Monday, December 6, 2010

How should you feel about Berkman?

After taking a couple of days to consider just what in the hell happened, here's a guide to how you currently feel vs. how you should probably feel.

Mad as hell

If you're mad as hell, the key is questioning just who you're mad at:

Are you mad at Berkman? Not so fast, my friend. He got $8 million to play on a team with Matt Holliday and Albert Pujols - one that is a playoff contender.

"I can understand why people would feel that way, but really I'm not motivated by revenge. I'm not looking to come back in here and do anybody any harm or any damage. I just feel like St. Louis has a good team. it's a good city to play baseball in. I like the opportunity."

Are you mad at Ed Wade? If this is the overwhelming emotion you feel, it's probably the most appropriate, given the circumstances.

More Berkman:
"If it couldn't be here, this is the next place I wanted to be. The first call we made was to Houston. When that one didn't work out, the very next one was to St. Louis."

It was Ed Wade who told him, "No, thanks." When Wade made that decision, he knew Berkman wanted to play everyday, and play in the National League. Even though the Cardinals have to re-sign Pujols (and this is out-of-the-blue news), Wade should have considered the possibility Berkman would sign with the Cubs or Cardinals.

However, how did you feel when the Astros traded him? Relieved? Then what's the problem? He didn't (really) hit for the Yankees, why do you think he's going to hit for the Cardinals? If you thought his stock was falling, shouldn't it be a good thing that Berkman is going to a division rival, and playing a more demanding position?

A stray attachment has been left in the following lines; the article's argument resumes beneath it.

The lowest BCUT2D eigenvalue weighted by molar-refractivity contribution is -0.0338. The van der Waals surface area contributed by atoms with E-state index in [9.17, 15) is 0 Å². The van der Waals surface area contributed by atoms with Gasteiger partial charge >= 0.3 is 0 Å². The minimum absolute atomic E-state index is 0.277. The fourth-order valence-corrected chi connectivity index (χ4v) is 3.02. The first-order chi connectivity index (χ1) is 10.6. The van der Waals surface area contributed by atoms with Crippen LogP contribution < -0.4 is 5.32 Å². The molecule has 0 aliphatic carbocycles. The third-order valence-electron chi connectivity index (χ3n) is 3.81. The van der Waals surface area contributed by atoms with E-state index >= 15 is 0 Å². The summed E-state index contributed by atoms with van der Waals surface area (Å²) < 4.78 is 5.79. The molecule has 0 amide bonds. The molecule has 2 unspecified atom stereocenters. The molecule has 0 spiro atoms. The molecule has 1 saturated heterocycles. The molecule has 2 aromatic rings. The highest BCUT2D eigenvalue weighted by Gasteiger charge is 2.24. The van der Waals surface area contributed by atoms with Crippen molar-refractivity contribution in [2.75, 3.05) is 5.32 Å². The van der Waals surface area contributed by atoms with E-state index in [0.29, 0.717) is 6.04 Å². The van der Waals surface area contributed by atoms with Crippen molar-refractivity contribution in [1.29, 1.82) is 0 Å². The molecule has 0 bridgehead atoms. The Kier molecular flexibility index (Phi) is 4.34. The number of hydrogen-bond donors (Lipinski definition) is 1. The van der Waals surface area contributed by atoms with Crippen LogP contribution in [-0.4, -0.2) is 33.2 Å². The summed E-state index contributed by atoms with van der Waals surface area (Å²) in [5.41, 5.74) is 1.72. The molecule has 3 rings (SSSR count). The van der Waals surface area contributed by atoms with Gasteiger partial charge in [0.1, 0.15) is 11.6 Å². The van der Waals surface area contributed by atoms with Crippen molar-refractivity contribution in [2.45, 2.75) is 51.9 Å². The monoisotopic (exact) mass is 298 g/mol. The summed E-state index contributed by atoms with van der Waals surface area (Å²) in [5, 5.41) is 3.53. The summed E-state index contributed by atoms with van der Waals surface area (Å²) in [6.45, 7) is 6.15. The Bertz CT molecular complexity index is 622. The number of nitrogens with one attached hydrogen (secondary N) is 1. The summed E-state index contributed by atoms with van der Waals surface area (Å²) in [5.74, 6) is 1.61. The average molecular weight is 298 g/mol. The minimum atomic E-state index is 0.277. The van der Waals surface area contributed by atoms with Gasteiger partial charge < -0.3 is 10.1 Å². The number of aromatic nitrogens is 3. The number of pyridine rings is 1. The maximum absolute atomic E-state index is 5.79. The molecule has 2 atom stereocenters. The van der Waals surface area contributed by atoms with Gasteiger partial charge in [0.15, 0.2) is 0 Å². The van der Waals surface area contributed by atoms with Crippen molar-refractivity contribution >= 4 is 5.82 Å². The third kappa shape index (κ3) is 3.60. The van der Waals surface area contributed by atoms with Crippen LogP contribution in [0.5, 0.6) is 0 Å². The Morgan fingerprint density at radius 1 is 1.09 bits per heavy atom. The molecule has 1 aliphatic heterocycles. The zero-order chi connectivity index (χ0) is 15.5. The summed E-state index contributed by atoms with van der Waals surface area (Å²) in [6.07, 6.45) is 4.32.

Are you mad at the Cardinals? We're totally fine with that.


This is probably the dominant emotion. If you thought seeing Berkman in pinstripes was weird, wait until you see him with birds on the bat. If you're around the age of 30, then Berkman was a dominant part of your formative baseball years, and not the "I like baseball, and ice cream" years. The years where you first started paying attention to things like OBP, and SLG. The years where you felt like everyone in baseball owed you a handshake for 2004 and 2005. In your heart, you know that Berkman isn't the same player, but it kills you to think that he signed with the Cardinals out of spite, and he just might play a huge role in getting the Cardinals to the playoffs, and will play the Astros 18 times. So he's no longer out-of-sight out-of-mind. Sadness is a completely acceptable emotion.


This is a rather advanced emotion, similar to telling your friends that you like Animal Collective: it's impressive to say it, but deep down, you likely know that it's not true.

How you should treat Berkman upon his return in April

If you boo him, you're a jacknut. Granted, within a few minutes of the news, The Constable posted a rather hasty, violent tweet about Berkman. But that was a fit of passion (and he has been dealt with sternly). Do not hold it against Berkman. This isn't a Johnny Damon scenario, and while we can't remember a time that a significant Astro went to a division rival (Trever Miller doesn't count), it's just not the same. He wanted to come back, was rebuffed, and whether spite played into it or not, he gave the Astros the first crack at his services.

That said, if this stokes your hatred of the Cardinals and all they represent, so much the better.